Home Pastors Former Toronto pastor loses second appeal after pregnant wife drowned in 2011 – Toronto

Former Toronto pastor loses second appeal after pregnant wife drowned in 2011 – Toronto


A former Toronto pastor has lost an appeal against his manslaughter conviction in the drowning death of his pregnant wife.

The Ontario Court of Appeal also dismissed Philip Grandine’s appeal against the 15-year prison sentence imposed on him in January 2020.

Grandine was released on bail days after being sentenced as he appealed his conviction following his second trial in the case.

His wife, Anna Karissa Grandine, was 20 weeks pregnant when she drowned in the couple’s bathtub in 2011.

Tests later revealed the 29-year-old had lorazepam, a sedative better known by the brand name Ativan, in her blood despite not having been prescribed it. The court heard that she found out her husband had been having an affair.,

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Philip Grandine was originally charged with first degree murder and convicted of manslaughter in 2014, but won a retrial on his first appeal. He was sentenced again in February 2019 and launched another appeal after being sentenced.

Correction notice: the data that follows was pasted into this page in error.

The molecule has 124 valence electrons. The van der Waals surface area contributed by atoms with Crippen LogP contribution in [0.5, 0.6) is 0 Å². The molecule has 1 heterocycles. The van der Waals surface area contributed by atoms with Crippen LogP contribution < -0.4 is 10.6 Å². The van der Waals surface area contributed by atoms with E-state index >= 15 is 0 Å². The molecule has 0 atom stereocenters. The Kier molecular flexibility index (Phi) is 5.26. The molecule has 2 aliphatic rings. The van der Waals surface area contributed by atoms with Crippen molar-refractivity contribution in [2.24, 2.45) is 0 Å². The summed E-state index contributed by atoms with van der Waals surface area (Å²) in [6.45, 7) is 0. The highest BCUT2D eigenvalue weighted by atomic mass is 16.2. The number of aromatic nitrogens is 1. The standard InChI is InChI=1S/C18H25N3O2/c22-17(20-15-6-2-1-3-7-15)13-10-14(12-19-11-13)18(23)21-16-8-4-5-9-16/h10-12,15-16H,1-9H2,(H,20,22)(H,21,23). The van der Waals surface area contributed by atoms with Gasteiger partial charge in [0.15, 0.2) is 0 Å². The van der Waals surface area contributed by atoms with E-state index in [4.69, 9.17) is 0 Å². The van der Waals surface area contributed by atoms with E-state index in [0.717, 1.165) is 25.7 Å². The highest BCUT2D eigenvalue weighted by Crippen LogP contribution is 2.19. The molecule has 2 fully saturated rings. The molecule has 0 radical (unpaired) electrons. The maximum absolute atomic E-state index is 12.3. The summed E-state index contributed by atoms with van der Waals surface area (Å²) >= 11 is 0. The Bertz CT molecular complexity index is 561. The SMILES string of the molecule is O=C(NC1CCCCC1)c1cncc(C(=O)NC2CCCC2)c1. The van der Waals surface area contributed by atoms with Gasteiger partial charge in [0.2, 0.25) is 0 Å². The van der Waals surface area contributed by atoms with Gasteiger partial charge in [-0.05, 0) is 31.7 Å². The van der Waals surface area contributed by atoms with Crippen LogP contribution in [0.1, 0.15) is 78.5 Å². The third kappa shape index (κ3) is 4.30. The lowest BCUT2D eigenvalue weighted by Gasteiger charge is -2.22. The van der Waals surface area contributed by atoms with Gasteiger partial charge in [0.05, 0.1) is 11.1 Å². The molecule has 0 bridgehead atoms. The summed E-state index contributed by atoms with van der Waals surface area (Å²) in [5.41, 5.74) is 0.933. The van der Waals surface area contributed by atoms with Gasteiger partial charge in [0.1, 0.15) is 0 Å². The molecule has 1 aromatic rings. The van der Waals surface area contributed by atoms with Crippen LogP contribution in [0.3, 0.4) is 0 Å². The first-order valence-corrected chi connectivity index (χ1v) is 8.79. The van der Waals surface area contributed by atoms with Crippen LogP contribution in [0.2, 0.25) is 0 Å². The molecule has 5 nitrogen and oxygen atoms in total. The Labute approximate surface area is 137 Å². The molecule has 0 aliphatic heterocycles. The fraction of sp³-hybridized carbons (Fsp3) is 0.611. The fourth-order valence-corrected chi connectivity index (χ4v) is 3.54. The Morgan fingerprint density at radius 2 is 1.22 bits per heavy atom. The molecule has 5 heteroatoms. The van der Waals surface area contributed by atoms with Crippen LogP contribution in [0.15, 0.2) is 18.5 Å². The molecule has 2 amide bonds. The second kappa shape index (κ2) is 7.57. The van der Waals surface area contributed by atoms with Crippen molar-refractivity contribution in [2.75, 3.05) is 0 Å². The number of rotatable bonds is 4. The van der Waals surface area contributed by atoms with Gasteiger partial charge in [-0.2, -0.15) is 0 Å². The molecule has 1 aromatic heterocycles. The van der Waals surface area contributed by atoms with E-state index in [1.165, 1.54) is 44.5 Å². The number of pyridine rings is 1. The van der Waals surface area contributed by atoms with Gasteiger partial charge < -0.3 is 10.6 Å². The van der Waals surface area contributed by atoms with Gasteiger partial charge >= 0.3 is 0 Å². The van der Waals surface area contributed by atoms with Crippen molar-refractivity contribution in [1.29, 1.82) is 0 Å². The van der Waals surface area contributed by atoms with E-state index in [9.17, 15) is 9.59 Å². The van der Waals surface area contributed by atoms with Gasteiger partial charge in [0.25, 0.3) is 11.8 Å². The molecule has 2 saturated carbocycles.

The Court of Appeals dismissed Grandine’s conviction and sentence appeals in a decision released on Monday.

In his second appeal, Grandine had raised three grounds against his conviction.

He argued that the trial judge erred in part of her charge to the jury regarding whether he knew his wife had taken the sedative, but that he failed to take steps to ensure his safety.

He also argued that the pre-motion judge erred in refusing to exclude evidence from computer searches, including the word “autopsy”, suggesting it was of little value at his retrial and was “detrimental”.

Grandine further argued that the trial judge gave the jury “inadequate instructions” to use the out-of-court statements he made after the event, if they concluded that those statements were lies.

Appealing his conviction, the former pastor argued, among other things, that the trial judge erred in sentencing him as if he had been convicted of murder and that the sentence was “severe and excessive”.

The Court of Appeal rejected Grandine’s arguments and wrote that there was “no reason to interfere with the sentence”, which was “appropriate and reasonable” in all the circumstances.

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Days before his death, Grandine’s wife suddenly experienced a number of symptoms she could not explain and had to be taken to hospital, Grandine’s trial had heard. She underwent multiple tests but was released because her symptoms subsided, the court heard.

She drowned in the bathtub a few days later, and investigators later tested her blood samples from the hospital, which were later found to contain Ativan.

In handing down his sentence, Superior Court Judge Faye McWatt said Grandine was motivated by greed and ill will towards his wife.

© 2022 The Canadian Press